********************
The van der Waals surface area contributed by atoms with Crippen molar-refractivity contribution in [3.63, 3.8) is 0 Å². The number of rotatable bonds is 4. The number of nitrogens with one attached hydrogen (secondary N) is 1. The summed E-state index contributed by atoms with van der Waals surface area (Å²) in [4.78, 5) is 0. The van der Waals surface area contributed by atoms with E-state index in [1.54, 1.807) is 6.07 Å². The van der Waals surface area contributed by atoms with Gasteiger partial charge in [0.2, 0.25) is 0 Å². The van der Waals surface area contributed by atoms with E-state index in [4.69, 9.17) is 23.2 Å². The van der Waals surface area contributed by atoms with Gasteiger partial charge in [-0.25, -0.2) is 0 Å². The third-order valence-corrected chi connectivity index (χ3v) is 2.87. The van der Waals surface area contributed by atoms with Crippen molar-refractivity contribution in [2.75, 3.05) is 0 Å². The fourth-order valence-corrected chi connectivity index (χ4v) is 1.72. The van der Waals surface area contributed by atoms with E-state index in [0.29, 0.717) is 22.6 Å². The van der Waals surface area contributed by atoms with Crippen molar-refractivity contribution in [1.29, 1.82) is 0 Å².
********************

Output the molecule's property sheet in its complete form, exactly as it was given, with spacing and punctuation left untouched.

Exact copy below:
The van der Waals surface area contributed by atoms with Crippen molar-refractivity contribution in [3.63, 3.8) is 0 Å². The number of rotatable bonds is 4. The number of nitrogens with one attached hydrogen (secondary N) is 1. The summed E-state index contributed by atoms with van der Waals surface area (Å²) in [4.78, 5) is 0. The van der Waals surface area contributed by atoms with E-state index in [1.54, 1.807) is 6.07 Å². The van der Waals surface area contributed by atoms with Gasteiger partial charge in [0.2, 0.25) is 0 Å². The van der Waals surface area contributed by atoms with E-state index in [4.69, 9.17) is 23.2 Å². The van der Waals surface area contributed by atoms with Gasteiger partial charge in [-0.25, -0.2) is 0 Å². The third-order valence-corrected chi connectivity index (χ3v) is 2.87. The van der Waals surface area contributed by atoms with Crippen molar-refractivity contribution in [2.75, 3.05) is 0 Å². The fourth-order valence-corrected chi connectivity index (χ4v) is 1.72. The van der Waals surface area contributed by atoms with E-state index in [0.29, 0.717) is 22.6 Å². The van der Waals surface area contributed by atoms with Crippen molar-refractivity contribution in [1.29, 1.82) is 0 Å².